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Andrew Nicholson "looks a lot like Al Jefferson" in the post, analyst says

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In a recent column, an ESPN writer compared the Magic rookie to Jefferson, the Jazz's low-post beast.

Andrew Nicholson and Zach Randolph
Andrew Nicholson and Zach Randolph
Nelson Chenault-USA TODAY Sports

In his latest Rookie Watch column (subscription required) for ESPN.com, analyst David Thorpe ranks Andrew Nicholson of the Orlando Magic as the league's fourth-best rookie, just behind Anthony Davis, Damian Lillard, and Bradley Beal. Further, the ESPN scribe compared Nicholson's arsenal of back-to-basket moves to that of Al Jefferson, the high-scoring Utah Jazz center.

"[T]he man is becoming a nice go-to option inside and looks an awful lot like Al Jefferson with the way he holds the ball with one hand, away from the defense, and gets off a quick hook with either hand," Thorpe says.

In 55 appearances, Nicholson has averaged 8.2 points and 3.7 rebounds per game on 52.8 percent shooting from the field. An increase in playing time has led to an uptick in production for the St. Bonaventure product in February, in which month he averaged 11.4 points and 5.2 rebounds on 53.3 percent shooting from the field.

While no one will confuse Nicholson for Jefferson on a physical level--Jefferson is a 265-pound boulder of a man, whereas Nicholson doesn't play as strong as his listed weight of 250 pounds might suggest--there are indeed similarities in their low-post productivity. Coincidentally, Nicholson and Jefferson have scored 0.87 points per post-up play in 2012/13, according to the stat-tracking service Synergy Sports Technology. That figure is good for 46th in the league.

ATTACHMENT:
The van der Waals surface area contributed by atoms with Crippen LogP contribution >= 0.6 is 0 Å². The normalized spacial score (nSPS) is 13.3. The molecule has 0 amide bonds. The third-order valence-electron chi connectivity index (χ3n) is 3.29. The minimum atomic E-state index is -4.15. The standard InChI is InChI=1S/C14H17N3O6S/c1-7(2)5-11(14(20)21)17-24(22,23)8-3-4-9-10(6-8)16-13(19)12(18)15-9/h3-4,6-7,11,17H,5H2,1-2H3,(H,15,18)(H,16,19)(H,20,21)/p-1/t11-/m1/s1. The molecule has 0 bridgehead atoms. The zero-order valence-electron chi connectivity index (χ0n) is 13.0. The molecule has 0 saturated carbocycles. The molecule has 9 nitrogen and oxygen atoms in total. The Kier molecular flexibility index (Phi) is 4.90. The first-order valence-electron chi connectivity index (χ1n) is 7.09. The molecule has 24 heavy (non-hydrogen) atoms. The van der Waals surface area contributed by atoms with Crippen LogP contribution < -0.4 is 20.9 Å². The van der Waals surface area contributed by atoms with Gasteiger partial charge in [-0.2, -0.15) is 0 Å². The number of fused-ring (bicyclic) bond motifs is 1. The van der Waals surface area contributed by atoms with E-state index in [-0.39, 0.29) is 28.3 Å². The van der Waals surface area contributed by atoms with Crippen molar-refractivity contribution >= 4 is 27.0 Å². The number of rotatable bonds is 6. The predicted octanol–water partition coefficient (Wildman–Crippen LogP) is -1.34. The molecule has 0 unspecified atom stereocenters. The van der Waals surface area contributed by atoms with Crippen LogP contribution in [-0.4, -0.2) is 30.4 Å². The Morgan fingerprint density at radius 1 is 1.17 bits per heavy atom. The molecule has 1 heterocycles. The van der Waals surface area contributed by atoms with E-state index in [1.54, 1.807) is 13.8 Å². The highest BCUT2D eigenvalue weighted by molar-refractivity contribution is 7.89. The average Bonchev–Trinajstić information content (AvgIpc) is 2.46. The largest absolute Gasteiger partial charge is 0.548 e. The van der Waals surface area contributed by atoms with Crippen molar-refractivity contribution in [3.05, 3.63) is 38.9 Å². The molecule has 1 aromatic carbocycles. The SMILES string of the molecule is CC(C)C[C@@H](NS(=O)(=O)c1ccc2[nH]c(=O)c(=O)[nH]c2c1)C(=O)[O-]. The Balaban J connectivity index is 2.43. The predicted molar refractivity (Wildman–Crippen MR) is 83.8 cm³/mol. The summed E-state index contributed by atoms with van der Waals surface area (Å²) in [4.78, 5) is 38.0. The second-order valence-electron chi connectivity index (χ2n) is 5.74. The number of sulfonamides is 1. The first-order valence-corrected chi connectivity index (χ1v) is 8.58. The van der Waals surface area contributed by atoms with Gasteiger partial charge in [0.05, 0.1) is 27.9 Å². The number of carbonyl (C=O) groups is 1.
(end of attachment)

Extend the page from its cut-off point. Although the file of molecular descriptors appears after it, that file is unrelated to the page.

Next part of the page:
A chief difference is that posting up is the biggest part of Jefferson's game, by a wide margin. 49.1 percent of the plays he's used--via a shot attempt, drawn foul, or a turnover--have come in post-up situations, whereas Nicholson strikes a balance between post-ups (27.4 percent) and spot-up chances (20.2 percent).

Jefferson has proven adept at turning and facing the basket out of post-ups so he can attack via a dribble-drive or simply take a jumper if the defender allows him enough space. In contrast, Nicholson is more inclined to back his man down when he catches with his back to the basket, and he's not as comfortable--to these eyes, anyway--attacking off the bounce.

Nicholson's development inside leads Thorpe to suggest that Orlando adds "a dynamic guard" in the NBA Draft this coming June, as the double-team attention Nicholson might draw could open the floor for this unnamed wing presence.

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